The World Celebrates Chinese New Year: The Year of the Rooster

February 3, 2017


The phrase “Happy New Year” means “Gung Hei Fat Choi” in Chinese or “May You Have Good Fortune.”

In the New Chinese Year, also called the Lunar New Year, crowds in Asia and beyond celebrate the lunar cycle that signifies the birth of a new beginning. The parameters of the new year are set according to the lunar cycle that complies with Chinese calendar. It is a tradition that has been around for centuries and it considered one of the largest holidays in China. Crowds gather in streets for parades that include paper dragons, lanterns, fireworks, elaborate costumes, music, and many food vendors.

Each day consists of a different event, such as one day dedicated to the younger members of the family eating and spending the day with the elders to form deeper connections. During this time, people also settled debts and absolve any fights and grudges they have held in order to start fresh in the new year. 

On the first day of the Chinese New Year, people usually do not eat meat. Abstaining from meat on the first day not only ensures a long and happy life, but it also helps purify and cleanse the body.

Chinese New Year began as far back as the 14th Century during the Shang Dynasty. Over the years customs and traditions have been altered and changed over time according to location and events in history. In the time of Chinese dynasties, different emperors celebrated the new year in different ways. The Zhou Dynasty celebrated the beginning of the agricultural season, the Han Dynasty popularized fireworks, and the Tang Dynasty began writing riddles on lanterns to display during the celebrations. Under the rule of Chinese Communist Party leader Mao Zedong (1893–1976), the government forbade the celebration of the traditional Chinese New Year and followed the Gregorian calendar in its dealings with the West. 

Chinese New Year in America goes as far back as the Gold Rush in the 1860’s when a large number of Chinese immigrants came in search of gold in California. Outside of Asia, San Francisco has the biggest Chinese New Year parade in America. People from all over the world celebrate the new year in different ways.

People ranging from Indonesia to New York City host their own parades including reenactments, burning incense, and wearing costumes. It is traditional for grandparents to give the young generation red envelopes, typically called hongbao, that are filled with money. It is believed that money in the red packet will suppress the evil from the children, keep them healthy, and give them a long life.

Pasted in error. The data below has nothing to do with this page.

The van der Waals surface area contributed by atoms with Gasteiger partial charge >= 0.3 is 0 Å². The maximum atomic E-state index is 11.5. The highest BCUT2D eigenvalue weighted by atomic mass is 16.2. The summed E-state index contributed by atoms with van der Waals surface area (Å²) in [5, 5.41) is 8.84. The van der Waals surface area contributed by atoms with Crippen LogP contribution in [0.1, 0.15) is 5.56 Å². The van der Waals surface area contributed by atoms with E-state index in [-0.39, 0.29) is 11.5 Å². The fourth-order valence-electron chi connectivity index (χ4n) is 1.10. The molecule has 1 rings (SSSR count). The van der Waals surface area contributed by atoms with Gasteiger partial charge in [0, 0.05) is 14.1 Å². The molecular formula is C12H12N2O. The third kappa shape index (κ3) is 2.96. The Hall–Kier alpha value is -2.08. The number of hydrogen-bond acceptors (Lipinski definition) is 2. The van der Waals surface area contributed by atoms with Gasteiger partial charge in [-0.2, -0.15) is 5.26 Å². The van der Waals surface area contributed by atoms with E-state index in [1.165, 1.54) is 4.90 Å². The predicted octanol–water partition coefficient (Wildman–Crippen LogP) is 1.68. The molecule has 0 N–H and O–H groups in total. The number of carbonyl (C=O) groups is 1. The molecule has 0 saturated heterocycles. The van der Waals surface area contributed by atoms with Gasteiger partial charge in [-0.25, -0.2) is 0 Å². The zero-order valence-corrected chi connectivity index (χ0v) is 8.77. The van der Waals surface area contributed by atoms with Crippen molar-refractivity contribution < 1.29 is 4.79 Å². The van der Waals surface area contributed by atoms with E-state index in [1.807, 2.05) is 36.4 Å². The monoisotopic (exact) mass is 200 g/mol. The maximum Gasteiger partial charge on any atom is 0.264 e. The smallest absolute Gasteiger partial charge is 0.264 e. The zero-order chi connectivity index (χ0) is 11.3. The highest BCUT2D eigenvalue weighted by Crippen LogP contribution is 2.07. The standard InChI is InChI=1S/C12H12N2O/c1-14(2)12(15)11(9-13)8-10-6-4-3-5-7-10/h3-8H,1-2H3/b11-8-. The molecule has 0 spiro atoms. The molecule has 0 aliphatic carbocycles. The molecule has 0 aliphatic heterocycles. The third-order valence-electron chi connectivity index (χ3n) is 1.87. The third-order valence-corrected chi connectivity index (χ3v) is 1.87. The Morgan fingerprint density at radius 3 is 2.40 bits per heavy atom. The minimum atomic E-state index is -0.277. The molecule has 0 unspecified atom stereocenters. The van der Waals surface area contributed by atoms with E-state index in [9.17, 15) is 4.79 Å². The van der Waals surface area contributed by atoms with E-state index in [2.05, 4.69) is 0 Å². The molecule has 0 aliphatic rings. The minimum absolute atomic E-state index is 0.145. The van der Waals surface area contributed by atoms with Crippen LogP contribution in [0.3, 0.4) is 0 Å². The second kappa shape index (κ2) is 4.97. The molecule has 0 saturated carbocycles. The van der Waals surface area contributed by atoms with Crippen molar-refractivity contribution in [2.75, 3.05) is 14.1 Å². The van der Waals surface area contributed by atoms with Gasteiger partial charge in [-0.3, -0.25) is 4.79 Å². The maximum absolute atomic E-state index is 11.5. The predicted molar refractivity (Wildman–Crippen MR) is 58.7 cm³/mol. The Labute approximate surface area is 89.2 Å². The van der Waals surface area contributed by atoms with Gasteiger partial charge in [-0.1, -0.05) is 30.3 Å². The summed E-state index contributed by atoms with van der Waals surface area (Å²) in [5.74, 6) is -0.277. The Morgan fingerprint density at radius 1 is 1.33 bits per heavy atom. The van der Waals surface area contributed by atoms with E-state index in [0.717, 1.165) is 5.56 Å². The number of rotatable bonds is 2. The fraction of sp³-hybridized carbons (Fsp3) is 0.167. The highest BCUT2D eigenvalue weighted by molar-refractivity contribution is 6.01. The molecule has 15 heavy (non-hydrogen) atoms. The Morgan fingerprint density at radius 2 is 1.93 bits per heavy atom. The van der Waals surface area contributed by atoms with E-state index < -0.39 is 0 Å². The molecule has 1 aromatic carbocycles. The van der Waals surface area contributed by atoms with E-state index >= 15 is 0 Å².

Before the New Year, families will partake in spring cleanings of their household and decorate the walls and rooms with lanterns, door gods, paper cuttings, and paint. During the celebration, people typically dress in new clothes from head to toe to symbolize a new beginning. Also, according to Chinese tradition, whatever someone does on New Year’s Day sets the precedent for the rest of the year. For example, if someone borrows money on New Year’s Day, he or she will be borrowing all year.

Sophomore Katherine Fernandez said, “My grandma sends red envelopes with money in them. It is supposed to bring good luck for the new year.”

One of the most important traditions is the New Year’s Eve dinner that is shared with family and the time watch fireworks afterward called Shou Sui. They stay up all night, light lanterns, and set off fireworks to ward off bad spirits.  

 Every Chinese New year ends with the lantern festival on the 15th evening of the first lunar month as they light the way for the new year and signifies deep-rooted tradition.  It is a time for other to immerse themselves in Chinese culture, eating new and traditional Asian dishes, music, discovery, family, and overall enjoyment in a new beginning. This year, it landed on January 28 and was deemed the year of the rooster.

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